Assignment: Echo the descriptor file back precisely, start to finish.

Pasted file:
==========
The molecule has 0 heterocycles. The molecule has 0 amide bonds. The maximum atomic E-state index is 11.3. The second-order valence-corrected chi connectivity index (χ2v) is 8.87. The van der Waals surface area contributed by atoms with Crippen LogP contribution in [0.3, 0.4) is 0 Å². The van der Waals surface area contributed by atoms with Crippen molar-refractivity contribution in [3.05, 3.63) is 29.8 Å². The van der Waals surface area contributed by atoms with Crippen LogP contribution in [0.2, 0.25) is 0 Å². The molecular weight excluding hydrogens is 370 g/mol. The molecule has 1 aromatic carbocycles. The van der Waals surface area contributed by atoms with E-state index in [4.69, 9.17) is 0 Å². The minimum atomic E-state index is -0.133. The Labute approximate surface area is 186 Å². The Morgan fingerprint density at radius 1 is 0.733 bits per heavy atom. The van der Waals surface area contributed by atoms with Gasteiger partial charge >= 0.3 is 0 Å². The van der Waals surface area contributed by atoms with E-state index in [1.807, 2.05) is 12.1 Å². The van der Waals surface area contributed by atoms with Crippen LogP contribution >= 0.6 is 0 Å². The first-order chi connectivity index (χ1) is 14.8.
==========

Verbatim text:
The molecule has 0 heterocycles. The molecule has 0 amide bonds. The maximum atomic E-state index is 11.3. The second-order valence-corrected chi connectivity index (χ2v) is 8.87. The van der Waals surface area contributed by atoms with Crippen LogP contribution in [0.3, 0.4) is 0 Å². The van der Waals surface area contributed by atoms with Crippen molar-refractivity contribution in [3.05, 3.63) is 29.8 Å². The van der Waals surface area contributed by atoms with Crippen LogP contribution in [0.2, 0.25) is 0 Å². The molecular weight excluding hydrogens is 370 g/mol. The molecule has 1 aromatic carbocycles. The van der Waals surface area contributed by atoms with E-state index in [4.69, 9.17) is 0 Å². The minimum atomic E-state index is -0.133. The Labute approximate surface area is 186 Å². The Morgan fingerprint density at radius 1 is 0.733 bits per heavy atom. The van der Waals surface area contributed by atoms with Gasteiger partial charge >= 0.3 is 0 Å². The van der Waals surface area contributed by atoms with E-state index in [1.807, 2.05) is 12.1 Å². The van der Waals surface area contributed by atoms with Crippen LogP contribution >= 0.6 is 0 Å². The first-order chi connectivity index (χ1) is 14.8.